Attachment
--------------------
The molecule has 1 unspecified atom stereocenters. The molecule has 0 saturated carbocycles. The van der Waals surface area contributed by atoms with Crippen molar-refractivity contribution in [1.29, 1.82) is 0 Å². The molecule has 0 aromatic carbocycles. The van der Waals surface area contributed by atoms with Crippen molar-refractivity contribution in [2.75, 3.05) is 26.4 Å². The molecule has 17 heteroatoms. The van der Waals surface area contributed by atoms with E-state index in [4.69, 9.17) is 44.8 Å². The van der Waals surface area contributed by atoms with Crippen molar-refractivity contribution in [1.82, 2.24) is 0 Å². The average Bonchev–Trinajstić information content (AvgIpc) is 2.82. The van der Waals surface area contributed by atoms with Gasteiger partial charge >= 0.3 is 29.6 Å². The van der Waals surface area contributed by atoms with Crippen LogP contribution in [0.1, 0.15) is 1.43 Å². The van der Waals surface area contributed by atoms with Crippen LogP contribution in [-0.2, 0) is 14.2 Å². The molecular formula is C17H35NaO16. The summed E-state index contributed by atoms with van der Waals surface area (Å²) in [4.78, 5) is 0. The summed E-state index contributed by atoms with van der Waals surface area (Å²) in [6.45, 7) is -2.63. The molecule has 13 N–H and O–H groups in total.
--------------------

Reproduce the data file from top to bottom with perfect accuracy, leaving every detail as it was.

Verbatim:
The molecule has 1 unspecified atom stereocenters. The molecule has 0 saturated carbocycles. The van der Waals surface area contributed by atoms with Crippen molar-refractivity contribution in [1.29, 1.82) is 0 Å². The molecule has 0 aromatic carbocycles. The van der Waals surface area contributed by atoms with Crippen molar-refractivity contribution in [2.75, 3.05) is 26.4 Å². The molecule has 17 heteroatoms. The van der Waals surface area contributed by atoms with E-state index in [4.69, 9.17) is 44.8 Å². The van der Waals surface area contributed by atoms with Crippen molar-refractivity contribution in [1.82, 2.24) is 0 Å². The average Bonchev–Trinajstić information content (AvgIpc) is 2.82. The van der Waals surface area contributed by atoms with Gasteiger partial charge >= 0.3 is 29.6 Å². The van der Waals surface area contributed by atoms with Crippen LogP contribution in [0.1, 0.15) is 1.43 Å². The van der Waals surface area contributed by atoms with Crippen LogP contribution in [-0.2, 0) is 14.2 Å². The molecular formula is C17H35NaO16. The summed E-state index contributed by atoms with van der Waals surface area (Å²) in [4.78, 5) is 0. The summed E-state index contributed by atoms with van der Waals surface area (Å²) in [6.45, 7) is -2.63. The molecule has 13 N–H and O–H groups in total.